You incur a risk anytime you make a significant change (e.g., changing employers midstream) that affects your lawful status. The most important thing for you to remember is this: If you get a green card, you are getting a green card only because your services are essential to a U.S. employer. Put another way, the U.S. government is issuing a green card not for your benefit, but to help a U.S. company or Institution (here a church).
Moreover, as a condition of your employment (i.e., approved I-360) your current church-employer had to provide numerous assurances. For example, that it was a bona fide nonprofit religious organization in the U.S., exempt from taxation under section 501(c)(3) of the Internal Revenue Code of 1986, and (probably) that it would ensure that you do not become a public charge.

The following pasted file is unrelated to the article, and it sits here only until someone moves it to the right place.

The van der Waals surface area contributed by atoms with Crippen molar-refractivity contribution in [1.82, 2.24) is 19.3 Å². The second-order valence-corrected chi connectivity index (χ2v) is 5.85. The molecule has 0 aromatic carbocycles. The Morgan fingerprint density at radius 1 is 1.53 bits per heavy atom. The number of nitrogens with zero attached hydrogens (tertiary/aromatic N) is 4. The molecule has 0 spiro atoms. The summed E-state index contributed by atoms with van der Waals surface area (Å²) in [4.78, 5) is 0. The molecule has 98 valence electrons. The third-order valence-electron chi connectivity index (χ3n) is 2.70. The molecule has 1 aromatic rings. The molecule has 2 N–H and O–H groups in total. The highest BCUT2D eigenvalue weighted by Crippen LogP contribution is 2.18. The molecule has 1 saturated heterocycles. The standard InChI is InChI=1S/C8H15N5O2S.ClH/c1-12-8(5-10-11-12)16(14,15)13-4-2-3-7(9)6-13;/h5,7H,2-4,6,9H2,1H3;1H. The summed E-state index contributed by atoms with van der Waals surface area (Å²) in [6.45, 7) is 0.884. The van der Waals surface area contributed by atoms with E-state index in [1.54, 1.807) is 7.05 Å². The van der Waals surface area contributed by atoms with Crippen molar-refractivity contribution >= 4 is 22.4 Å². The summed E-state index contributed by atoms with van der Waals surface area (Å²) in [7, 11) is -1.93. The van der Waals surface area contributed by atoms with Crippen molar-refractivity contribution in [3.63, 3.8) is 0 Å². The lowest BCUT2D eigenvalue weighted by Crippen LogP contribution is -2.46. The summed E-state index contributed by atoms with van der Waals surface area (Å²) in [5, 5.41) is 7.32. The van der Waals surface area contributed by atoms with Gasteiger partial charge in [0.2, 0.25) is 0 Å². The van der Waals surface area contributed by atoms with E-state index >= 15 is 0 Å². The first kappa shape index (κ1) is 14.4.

Thus, if you change employers, you're inviting the Government to challenge the sincerity of your original I-360 application. Moreover, the new church will have to provide all of the same assurances.
THEREFORE, I suggest that you not change employers until after you receive your green card.
As to your 2nd question, as part of the I-485 process, please be aware that the Immigration Service will visit your church-employer.
As to your 3rd question, I will need more information about your case to give you an idea of what to expect next.